Afzal Guru was executed in New Delhi's Tihar Jail early Saturday morning. The Kashmiri, who had been found guilty of helping plot the deadly 2001 attack on India's Parliament and of belonging to the terrorist group Jaish-e-Mohammed, had recently lost his final mercy plea.
"It was the law taking its course," India's home secretary, R.K. Singh, told reporters in reaction to the execution.
On December 13, 2001, five gunmen stormed Parliament, killing nine people. The gunmen were subsequently killed while exchanging fire with security officers. In the months that followed, Indian officials brought charges against Guru, who was subsequently put on death row.
The majority Muslim state, whose northern half is controlled by Pakistan and southern half by India, has maintained a shaky relationship with New Delhi over the years, marred by violent attempts to gain independence.
An attempt by Pakistan to help Kashmir insurgents in 1989 further deterioriated relations with New Delhi. Since then, tens of thousands of civilians have died in attacks on both sides of the border, including a war in 1999, the 2001 attack on Parliament, and the 2008 attack on Mumbai.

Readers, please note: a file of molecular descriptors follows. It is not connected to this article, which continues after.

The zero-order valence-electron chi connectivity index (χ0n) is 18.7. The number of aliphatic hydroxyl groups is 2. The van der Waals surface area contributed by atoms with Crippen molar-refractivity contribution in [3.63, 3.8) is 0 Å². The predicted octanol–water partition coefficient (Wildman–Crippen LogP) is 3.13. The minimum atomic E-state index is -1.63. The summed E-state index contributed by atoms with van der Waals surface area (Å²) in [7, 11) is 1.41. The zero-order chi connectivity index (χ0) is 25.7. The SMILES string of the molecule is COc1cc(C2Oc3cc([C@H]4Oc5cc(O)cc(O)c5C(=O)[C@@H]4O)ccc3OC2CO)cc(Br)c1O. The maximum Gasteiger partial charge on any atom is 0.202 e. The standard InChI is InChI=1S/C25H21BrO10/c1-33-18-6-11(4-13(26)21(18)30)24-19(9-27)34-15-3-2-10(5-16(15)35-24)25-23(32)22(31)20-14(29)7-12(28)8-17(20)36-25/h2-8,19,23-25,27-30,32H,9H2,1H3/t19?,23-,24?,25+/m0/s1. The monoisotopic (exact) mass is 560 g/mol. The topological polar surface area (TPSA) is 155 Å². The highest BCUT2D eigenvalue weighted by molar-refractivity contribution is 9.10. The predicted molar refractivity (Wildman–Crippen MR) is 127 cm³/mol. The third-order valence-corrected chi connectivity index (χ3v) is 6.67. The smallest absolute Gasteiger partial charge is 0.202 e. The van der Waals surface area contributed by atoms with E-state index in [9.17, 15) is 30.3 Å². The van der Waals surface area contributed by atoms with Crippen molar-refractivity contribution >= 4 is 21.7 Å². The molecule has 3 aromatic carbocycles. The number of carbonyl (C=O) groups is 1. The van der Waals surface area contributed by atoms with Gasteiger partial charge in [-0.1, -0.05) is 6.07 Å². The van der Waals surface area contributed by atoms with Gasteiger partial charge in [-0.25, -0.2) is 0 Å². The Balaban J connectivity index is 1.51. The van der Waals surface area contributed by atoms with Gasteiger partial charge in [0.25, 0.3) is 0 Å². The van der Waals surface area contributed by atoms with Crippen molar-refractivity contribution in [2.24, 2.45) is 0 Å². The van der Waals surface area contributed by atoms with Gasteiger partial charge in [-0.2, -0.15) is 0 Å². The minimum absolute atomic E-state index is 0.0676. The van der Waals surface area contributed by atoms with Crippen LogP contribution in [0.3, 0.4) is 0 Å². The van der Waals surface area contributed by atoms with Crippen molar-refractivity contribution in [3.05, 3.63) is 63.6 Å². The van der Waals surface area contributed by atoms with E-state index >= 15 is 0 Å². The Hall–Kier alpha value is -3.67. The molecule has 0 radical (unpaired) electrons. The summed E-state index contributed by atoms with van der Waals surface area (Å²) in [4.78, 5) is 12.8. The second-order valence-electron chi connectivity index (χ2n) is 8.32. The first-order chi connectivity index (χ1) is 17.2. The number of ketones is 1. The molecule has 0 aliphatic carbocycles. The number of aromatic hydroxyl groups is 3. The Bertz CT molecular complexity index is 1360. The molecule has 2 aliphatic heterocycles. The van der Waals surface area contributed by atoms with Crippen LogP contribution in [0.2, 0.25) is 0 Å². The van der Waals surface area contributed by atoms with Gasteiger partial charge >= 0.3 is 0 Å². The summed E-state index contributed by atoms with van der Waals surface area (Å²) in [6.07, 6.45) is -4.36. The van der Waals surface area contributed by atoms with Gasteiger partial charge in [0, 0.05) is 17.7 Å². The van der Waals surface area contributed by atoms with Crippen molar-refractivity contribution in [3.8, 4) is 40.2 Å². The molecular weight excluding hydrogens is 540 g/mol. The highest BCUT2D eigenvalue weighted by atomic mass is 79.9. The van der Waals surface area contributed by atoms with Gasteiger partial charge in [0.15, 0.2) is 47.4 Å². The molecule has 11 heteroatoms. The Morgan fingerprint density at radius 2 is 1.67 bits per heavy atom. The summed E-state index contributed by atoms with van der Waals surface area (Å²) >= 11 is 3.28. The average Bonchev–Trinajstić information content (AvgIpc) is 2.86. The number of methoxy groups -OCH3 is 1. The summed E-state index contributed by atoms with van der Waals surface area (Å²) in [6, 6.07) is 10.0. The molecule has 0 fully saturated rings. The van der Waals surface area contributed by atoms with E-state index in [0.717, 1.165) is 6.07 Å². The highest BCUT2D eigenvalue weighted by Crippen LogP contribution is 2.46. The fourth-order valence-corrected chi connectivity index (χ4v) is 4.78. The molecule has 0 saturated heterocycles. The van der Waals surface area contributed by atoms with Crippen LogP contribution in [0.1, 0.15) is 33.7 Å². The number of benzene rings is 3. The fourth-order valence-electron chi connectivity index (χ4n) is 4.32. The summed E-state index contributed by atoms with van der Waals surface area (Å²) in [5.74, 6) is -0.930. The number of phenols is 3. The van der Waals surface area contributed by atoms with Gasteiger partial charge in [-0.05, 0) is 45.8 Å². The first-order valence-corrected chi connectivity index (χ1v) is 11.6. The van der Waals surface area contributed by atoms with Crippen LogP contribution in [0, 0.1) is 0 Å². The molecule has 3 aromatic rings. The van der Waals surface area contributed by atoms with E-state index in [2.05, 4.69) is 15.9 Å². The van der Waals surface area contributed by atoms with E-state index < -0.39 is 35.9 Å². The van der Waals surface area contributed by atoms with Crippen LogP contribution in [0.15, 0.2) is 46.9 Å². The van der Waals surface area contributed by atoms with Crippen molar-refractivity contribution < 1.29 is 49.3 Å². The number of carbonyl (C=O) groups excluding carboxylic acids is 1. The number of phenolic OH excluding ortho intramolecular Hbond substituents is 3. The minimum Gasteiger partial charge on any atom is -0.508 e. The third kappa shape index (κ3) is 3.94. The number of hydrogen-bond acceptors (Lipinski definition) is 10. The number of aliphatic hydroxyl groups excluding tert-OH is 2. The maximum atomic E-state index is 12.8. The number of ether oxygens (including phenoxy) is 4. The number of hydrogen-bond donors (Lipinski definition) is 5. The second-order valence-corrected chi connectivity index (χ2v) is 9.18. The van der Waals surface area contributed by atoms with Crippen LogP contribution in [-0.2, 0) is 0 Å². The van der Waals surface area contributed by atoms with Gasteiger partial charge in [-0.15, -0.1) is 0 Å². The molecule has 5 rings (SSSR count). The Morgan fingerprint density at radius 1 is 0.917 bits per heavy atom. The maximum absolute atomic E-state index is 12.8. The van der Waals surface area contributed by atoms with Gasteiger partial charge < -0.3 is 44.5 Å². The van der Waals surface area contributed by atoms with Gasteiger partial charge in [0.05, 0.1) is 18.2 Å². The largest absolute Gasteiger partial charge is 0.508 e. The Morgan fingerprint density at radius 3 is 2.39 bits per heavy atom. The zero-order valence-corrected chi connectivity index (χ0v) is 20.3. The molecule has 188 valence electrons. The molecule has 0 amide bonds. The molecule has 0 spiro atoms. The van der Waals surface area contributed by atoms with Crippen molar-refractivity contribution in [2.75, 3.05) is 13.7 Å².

News sparks widespread protests
Police in Kashmir issued a curfew in anticipation of a violent reaction to the news of Guru's death. But protesters across Kashmir took to the streets on Saturday anyway, ignoring the curfew, chanting "Down with India!"
Kashmir's government in the Pakistan-controlled region announced three days of mourning, according to the news agency AFP.
"The state's flag will fly half-mast during the mourning, which started from today," state government adviser Murtaza Durrani told AFP.
It was unclear from initial reports on which date Indian officials had rejected Guru's latest appeal. A family member speaking to the Associated Press news agency indicated that the decision had occurred swiftly and had not been shared with his relatives beforehand.
"Indian government has yet again functioned like a fascist state and hanged him secretly," Yasin Guru, a relative who lives in the family's compound in Sopore, told the Associated Press. "They did not have the courtesy to inform his family."
kms/mkg (AFP, Reuters, dpa)